Environmental advocates concerned about how constitutional reform will impact land rights of indigenous people

Some environmental advocates have raised concern about how changes to the constitution, in the process to transition Jamaica to a republic, will impact efforts to protect the Cockpit Country, and the land rights of indigenous peoples.

The matter was raised during a Cockpit Country virtual forum on Thursday evening.

St Ann based environmentalist Wendy Lee, noted that part of the problem with the Constitutional Reform Committee, is the lack of adequate information about what is being done.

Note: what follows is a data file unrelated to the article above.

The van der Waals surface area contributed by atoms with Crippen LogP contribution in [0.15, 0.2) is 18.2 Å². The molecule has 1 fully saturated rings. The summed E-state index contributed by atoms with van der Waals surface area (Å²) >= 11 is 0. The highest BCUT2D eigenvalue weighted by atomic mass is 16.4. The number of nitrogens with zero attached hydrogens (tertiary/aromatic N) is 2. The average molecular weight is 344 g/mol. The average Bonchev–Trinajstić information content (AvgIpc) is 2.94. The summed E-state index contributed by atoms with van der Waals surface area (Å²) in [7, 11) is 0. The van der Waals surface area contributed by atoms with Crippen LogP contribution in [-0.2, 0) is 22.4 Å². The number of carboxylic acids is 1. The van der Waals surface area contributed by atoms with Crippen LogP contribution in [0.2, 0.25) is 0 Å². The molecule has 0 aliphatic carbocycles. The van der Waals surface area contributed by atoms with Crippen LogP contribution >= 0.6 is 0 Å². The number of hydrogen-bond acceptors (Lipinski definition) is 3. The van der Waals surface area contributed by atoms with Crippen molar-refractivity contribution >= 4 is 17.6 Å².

Another advocate noted that Jamaica’s governance system, which was inherited from the colonizers, needs an overhaul.

Meantime, member of the South Trelawny Environmental Agency, Ainsworth Smith, pointed out that while by law, the government has the right to extract bauxite, some groups such as the maroons, will continue to lobby for their land rights.

And, founder of the agency, Hugh Dixon said the transition to a republic, will be impacted by the challenge mounted by indigenous peoples against the government, as to legal ownership of the cockpit country based on the treaty the maroons have with the British.


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